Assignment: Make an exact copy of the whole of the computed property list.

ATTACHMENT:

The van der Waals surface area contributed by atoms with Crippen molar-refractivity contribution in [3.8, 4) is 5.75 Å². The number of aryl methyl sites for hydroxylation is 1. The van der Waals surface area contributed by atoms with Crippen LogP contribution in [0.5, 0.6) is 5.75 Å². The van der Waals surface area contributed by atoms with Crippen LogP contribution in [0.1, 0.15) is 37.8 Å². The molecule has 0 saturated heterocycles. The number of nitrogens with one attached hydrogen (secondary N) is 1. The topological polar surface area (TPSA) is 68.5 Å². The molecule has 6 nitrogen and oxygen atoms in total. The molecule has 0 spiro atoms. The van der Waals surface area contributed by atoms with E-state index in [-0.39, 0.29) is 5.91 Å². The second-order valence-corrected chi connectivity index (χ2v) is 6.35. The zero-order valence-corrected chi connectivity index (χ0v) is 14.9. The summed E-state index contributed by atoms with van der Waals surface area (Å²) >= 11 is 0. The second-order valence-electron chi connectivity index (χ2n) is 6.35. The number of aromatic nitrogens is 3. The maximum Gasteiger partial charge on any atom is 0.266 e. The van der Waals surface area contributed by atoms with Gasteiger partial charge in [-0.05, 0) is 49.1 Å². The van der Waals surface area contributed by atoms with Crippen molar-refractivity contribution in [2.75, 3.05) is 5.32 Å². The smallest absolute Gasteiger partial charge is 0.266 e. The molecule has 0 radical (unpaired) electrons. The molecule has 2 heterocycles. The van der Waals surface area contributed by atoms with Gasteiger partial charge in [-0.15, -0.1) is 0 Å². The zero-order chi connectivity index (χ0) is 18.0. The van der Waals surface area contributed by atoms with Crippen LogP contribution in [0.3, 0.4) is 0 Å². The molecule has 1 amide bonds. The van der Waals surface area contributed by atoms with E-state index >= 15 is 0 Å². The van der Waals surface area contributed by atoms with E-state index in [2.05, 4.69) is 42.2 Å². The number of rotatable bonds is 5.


The van der Waals surface area contributed by atoms with Crippen molar-refractivity contribution in [3.8, 4) is 5.75 Å². The number of aryl methyl sites for hydroxylation is 1. The van der Waals surface area contributed by atoms with Crippen LogP contribution in [0.5, 0.6) is 5.75 Å². The van der Waals surface area contributed by atoms with Crippen LogP contribution in [0.1, 0.15) is 37.8 Å². The molecule has 0 saturated heterocycles. The number of nitrogens with one attached hydrogen (secondary N) is 1. The topological polar surface area (TPSA) is 68.5 Å². The molecule has 6 nitrogen and oxygen atoms in total. The molecule has 0 spiro atoms. The van der Waals surface area contributed by atoms with E-state index in [-0.39, 0.29) is 5.91 Å². The second-order valence-corrected chi connectivity index (χ2v) is 6.35. The zero-order valence-corrected chi connectivity index (χ0v) is 14.9. The summed E-state index contributed by atoms with van der Waals surface area (Å²) >= 11 is 0. The second-order valence-electron chi connectivity index (χ2n) is 6.35. The number of aromatic nitrogens is 3. The maximum Gasteiger partial charge on any atom is 0.266 e. The van der Waals surface area contributed by atoms with Gasteiger partial charge in [-0.05, 0) is 49.1 Å². The van der Waals surface area contributed by atoms with Crippen molar-refractivity contribution in [2.75, 3.05) is 5.32 Å². The smallest absolute Gasteiger partial charge is 0.266 e. The molecule has 0 radical (unpaired) electrons. The molecule has 2 heterocycles. The van der Waals surface area contributed by atoms with Gasteiger partial charge in [-0.15, -0.1) is 0 Å². The zero-order chi connectivity index (χ0) is 18.0. The van der Waals surface area contributed by atoms with Crippen LogP contribution in [0.3, 0.4) is 0 Å². The molecule has 1 amide bonds. The van der Waals surface area contributed by atoms with E-state index >= 15 is 0 Å². The van der Waals surface area contributed by atoms with E-state index in [2.05, 4.69) is 42.2 Å². The number of rotatable bonds is 5.